Those of us who aren’t familiar with woodworking might not expect that this curved wood and acrylic LED lamp by [Marija] isn’t the product of fancy carving, just some thoughtful design and assembly work. The base is a few inches of concrete in a plastic bowl, then sanded and given a clear coat. The wood is four layers of beech hardwood cut on an inverted jigsaw with the middle two layers having an extra recess for two LED strips. After the rough-cut layers were glued together, the imperfections were rasped and sanded out. Since the layers of wood give a consistent width to the recess for the LEDs, it was easy to cut a long strip of acrylic that would match. Saw cutting acrylic can be dicey because it can crack or melt, but a table saw with a crosscut blade did the trick. Forming the acrylic to match the curves of the wood was a matter of gentle heating and easing the softened acrylic into place bit by bit.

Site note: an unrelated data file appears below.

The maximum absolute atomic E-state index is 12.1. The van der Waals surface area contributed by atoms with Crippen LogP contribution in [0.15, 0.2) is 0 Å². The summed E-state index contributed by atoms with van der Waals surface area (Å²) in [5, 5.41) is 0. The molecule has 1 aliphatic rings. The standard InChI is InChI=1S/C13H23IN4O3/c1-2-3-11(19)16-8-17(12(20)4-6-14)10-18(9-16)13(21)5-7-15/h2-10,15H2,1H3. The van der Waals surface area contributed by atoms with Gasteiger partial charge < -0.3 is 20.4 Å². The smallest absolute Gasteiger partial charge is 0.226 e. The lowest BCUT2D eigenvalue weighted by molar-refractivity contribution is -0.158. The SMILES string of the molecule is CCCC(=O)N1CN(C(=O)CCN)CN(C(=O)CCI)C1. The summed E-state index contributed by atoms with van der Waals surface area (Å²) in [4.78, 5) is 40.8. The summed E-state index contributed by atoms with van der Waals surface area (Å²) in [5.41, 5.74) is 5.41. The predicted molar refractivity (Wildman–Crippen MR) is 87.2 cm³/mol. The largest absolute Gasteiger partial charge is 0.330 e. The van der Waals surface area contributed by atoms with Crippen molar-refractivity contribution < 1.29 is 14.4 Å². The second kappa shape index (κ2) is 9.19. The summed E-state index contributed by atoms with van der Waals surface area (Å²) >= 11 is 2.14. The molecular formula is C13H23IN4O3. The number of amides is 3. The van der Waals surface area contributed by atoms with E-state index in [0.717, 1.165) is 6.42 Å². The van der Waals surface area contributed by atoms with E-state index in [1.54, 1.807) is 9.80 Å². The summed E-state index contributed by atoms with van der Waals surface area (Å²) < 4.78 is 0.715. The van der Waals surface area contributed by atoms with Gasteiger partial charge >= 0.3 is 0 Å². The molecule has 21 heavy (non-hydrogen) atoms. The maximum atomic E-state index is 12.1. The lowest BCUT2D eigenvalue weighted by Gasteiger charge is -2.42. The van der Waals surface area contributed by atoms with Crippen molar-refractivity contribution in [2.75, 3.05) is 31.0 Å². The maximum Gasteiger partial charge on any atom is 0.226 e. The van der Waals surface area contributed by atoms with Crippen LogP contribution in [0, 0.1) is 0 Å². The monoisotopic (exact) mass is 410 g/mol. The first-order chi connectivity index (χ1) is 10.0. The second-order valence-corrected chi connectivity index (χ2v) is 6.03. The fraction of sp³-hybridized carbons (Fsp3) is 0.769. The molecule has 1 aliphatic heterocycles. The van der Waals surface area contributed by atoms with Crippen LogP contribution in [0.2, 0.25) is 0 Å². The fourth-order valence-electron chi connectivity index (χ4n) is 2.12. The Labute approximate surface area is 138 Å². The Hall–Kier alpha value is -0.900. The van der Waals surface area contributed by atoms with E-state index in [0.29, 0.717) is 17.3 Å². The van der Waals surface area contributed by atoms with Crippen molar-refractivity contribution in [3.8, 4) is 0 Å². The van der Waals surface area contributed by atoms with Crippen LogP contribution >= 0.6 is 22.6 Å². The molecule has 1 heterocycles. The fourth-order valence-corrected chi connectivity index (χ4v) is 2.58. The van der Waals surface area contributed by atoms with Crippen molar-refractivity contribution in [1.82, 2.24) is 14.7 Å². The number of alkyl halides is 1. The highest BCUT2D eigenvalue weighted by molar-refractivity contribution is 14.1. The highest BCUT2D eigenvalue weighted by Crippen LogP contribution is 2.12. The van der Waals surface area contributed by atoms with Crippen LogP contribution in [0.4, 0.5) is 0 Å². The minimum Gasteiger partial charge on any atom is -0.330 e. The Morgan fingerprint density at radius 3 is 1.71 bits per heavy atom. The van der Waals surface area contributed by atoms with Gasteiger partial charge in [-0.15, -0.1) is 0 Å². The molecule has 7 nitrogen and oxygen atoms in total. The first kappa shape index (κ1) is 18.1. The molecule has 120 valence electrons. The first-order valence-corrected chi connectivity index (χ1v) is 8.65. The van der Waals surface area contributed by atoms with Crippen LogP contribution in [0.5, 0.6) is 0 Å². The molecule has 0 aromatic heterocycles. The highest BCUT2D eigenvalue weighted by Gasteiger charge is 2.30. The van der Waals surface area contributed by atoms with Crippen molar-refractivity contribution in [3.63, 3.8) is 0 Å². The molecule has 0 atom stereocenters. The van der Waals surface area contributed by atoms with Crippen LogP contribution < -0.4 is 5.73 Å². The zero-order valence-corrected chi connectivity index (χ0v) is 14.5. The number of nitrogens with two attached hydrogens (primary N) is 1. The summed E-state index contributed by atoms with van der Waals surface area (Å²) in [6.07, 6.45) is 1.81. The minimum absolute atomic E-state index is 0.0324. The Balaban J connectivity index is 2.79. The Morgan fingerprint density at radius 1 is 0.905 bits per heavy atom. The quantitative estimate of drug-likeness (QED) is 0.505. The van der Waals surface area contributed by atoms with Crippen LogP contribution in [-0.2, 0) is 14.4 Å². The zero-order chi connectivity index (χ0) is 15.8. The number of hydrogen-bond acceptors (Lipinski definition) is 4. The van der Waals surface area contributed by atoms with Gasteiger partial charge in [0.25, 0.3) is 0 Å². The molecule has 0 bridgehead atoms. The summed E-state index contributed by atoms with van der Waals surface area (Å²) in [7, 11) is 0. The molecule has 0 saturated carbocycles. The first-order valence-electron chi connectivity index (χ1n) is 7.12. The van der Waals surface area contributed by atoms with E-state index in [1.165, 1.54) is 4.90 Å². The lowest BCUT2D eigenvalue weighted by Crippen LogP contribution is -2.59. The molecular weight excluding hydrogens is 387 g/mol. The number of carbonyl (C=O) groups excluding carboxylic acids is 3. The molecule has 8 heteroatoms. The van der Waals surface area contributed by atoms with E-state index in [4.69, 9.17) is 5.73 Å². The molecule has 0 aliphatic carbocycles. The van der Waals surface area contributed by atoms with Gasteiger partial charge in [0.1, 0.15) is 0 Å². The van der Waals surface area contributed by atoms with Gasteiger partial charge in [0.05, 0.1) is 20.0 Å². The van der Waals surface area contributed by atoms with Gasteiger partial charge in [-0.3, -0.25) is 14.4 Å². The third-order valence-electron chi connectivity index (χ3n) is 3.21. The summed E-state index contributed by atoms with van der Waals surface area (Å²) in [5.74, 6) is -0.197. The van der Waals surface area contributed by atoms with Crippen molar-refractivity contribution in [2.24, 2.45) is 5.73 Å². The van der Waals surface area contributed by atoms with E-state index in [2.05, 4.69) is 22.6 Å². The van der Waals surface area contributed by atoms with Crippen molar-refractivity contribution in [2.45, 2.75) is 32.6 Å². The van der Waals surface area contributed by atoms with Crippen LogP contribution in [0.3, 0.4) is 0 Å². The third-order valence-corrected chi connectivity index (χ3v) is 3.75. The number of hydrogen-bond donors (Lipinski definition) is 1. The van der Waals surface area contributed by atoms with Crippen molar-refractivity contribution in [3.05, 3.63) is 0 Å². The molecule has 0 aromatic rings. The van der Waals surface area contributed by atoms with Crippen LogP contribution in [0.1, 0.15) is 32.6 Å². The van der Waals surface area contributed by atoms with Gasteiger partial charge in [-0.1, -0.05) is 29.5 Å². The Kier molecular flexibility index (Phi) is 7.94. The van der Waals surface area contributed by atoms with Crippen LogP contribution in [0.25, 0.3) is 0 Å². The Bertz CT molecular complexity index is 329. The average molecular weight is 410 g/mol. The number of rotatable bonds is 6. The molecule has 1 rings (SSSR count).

Giving the clear acrylic a frosted finish was done with a few coats of satin finish clear coat from a spray can, which is a technique we haven’t really seen before. Handy, because it provides a smooth and unbroken coating along the entire length of the acrylic. This worked well and is a clever idea, but [Marija] could still see the LEDs and wires inside the lamp, so she covered them with some white tape. A video of the entire process is embedded below.
Remember the Heng lamp? Like [Marija]’s lamp it also demonstrated an intersection between wood, curves, and LED lighting. And of course, in no time at all an inspired hacker with a laser cutter had made his own copy.